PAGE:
Michigan-Ohio State: Opposite Big Ten Divisions Will Be Good for Rivalry
Last year, with the arrival of Nebraska into the conference, the Big Ten was split into two divisions. Michigan was put into the Legends Division, and Ohio State was put into the Leaders Division. Initially, there was some concern that this could interfere and have an effect on their storied rivalry. Fears were put to rest when it was announced that Michigan and Ohio State would continue to round out regular-season play against each other annually.
I was relieved to learn this, but another thought occurred to me recently. Suppose Michigan goes undefeated in the Legends Division, and Ohio State goes undefeated in the Leaders Division. Regardless of who wins "The Game," they will play each other again in the Big Ten Championship Game.
This is unprecedented in the history of the series.
The closest these two teams have come to playing each other twice in the same season was in 2006, when Ohio State entered the annual showdown ranked No. 1, and Michigan at No. 2. In the aftermath of the Wolverines' close 42-39 loss, there was speculation of a possible BCS championship rematch.
Essentially, after winning their divisions outright, The Game may be rendered meaningless outside of bragging rights (and save potential BCS championship implications). The only thing that would matter would be the conference championship game. Michigan could lose to Ohio State in their first meeting, and still be guaranteed another shot at the Buckeyes in the Big Ten Championship Game just a couple weeks later.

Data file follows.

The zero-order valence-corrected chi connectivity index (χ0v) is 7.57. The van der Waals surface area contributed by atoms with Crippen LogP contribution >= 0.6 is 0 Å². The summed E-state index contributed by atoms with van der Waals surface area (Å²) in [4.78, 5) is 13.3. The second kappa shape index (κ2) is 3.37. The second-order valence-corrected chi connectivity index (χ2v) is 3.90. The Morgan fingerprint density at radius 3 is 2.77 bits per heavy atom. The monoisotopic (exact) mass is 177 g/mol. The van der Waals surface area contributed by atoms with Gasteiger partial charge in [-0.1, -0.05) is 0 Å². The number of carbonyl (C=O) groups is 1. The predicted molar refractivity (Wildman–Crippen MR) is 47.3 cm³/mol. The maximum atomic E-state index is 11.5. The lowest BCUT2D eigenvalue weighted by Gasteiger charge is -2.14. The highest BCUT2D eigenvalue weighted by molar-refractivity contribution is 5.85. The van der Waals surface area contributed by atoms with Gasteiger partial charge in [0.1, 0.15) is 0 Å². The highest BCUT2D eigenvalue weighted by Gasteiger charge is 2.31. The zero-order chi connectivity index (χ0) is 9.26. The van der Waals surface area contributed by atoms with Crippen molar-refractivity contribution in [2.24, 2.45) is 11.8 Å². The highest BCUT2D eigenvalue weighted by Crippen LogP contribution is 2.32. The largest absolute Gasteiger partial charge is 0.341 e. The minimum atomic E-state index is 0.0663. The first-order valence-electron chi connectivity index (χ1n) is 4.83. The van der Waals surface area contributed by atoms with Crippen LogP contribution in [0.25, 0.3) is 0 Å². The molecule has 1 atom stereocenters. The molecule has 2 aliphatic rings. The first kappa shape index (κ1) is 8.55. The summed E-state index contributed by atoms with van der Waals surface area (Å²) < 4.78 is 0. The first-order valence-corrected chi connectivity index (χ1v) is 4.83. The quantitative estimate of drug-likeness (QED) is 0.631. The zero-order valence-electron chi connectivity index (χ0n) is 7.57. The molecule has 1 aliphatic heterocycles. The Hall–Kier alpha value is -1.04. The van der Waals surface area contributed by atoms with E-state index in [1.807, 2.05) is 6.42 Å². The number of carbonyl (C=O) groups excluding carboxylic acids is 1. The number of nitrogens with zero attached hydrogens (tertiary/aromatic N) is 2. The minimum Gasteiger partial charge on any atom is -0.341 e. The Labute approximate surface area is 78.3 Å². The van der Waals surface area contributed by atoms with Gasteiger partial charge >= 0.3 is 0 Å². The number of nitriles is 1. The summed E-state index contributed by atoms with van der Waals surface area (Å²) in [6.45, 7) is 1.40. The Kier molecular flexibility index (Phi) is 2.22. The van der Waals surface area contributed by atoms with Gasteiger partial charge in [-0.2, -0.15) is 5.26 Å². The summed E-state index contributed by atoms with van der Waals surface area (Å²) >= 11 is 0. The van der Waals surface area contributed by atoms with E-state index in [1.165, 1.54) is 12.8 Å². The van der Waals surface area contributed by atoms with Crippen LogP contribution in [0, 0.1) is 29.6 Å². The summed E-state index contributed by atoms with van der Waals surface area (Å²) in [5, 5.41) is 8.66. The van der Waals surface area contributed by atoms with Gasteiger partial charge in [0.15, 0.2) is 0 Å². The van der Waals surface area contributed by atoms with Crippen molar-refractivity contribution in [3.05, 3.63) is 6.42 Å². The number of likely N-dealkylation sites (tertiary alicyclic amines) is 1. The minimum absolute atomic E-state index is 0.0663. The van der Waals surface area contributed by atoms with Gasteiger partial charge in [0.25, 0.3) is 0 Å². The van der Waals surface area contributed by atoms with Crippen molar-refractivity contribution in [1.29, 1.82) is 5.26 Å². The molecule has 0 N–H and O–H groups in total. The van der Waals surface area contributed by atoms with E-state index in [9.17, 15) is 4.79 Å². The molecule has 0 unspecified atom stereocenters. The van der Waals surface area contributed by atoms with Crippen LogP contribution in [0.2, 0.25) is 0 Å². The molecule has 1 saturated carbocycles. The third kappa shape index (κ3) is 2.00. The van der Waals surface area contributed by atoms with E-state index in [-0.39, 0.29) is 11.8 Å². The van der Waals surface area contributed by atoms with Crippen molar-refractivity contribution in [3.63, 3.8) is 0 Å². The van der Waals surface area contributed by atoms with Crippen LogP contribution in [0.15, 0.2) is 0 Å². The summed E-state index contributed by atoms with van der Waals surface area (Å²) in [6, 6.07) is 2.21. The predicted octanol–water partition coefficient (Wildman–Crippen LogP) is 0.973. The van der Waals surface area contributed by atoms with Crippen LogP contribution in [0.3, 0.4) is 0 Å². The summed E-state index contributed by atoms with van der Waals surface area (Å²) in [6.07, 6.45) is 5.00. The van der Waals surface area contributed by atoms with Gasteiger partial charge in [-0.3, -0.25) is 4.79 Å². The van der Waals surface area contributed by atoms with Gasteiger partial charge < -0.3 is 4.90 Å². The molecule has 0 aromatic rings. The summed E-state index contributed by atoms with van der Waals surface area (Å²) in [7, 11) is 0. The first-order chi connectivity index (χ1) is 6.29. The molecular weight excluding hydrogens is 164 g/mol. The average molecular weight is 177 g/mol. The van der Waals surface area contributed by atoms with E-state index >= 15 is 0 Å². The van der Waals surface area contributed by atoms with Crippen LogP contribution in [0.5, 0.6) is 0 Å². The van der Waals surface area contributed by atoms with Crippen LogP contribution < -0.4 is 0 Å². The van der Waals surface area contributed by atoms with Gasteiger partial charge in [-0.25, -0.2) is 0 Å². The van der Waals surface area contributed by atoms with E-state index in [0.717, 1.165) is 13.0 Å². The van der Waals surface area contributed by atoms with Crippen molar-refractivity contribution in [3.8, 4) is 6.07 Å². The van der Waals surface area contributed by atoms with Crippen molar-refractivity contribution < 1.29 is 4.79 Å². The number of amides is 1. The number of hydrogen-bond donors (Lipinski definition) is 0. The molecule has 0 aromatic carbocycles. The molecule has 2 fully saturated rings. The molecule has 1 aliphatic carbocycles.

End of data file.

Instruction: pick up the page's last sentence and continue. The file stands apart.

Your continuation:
There will probably be a great deal more bad blood should one of the teams win in the regular season yet lose the championship game. Despite a successful season, they would be relegated to a lesser bowl game, and watch their hated rival go on to the prestigious Rose Bowl (or BCS championship).
Would a Big Ten CG meeting between Michigan-Ohio State take the luster out of the regular-season meeting?
With both teams once again led by outstanding coaches, it is entirely likely that they will resume dominance of the Big Ten as they did in the '90s and 2000s. I'd say Wolverines and Buckeyes will probably meet in the regular season and Big Ten Championship Game in the same season by 2015 at the latest.
Hopefully this setup does not take any of the hype and anticipation away from their annual regular-season showdown. As a Michigan fan, I look forward to seeing this happen. It will be very interesting to see how the fans and schools react to taking on with their most hated rival twice within just a couple of weeks' time.
Some interesting questions are raised by the Big Ten divisional setup. I am, however confident that any meeting (regardless of the implications) between the Wolverines and Buckeyes will be anxiously anticipated by both teams and their rabid fans. Perhaps two meetings in a season will serve to strengthen the passion and hatred that fuels one of the biggest rivalries in all of sports.
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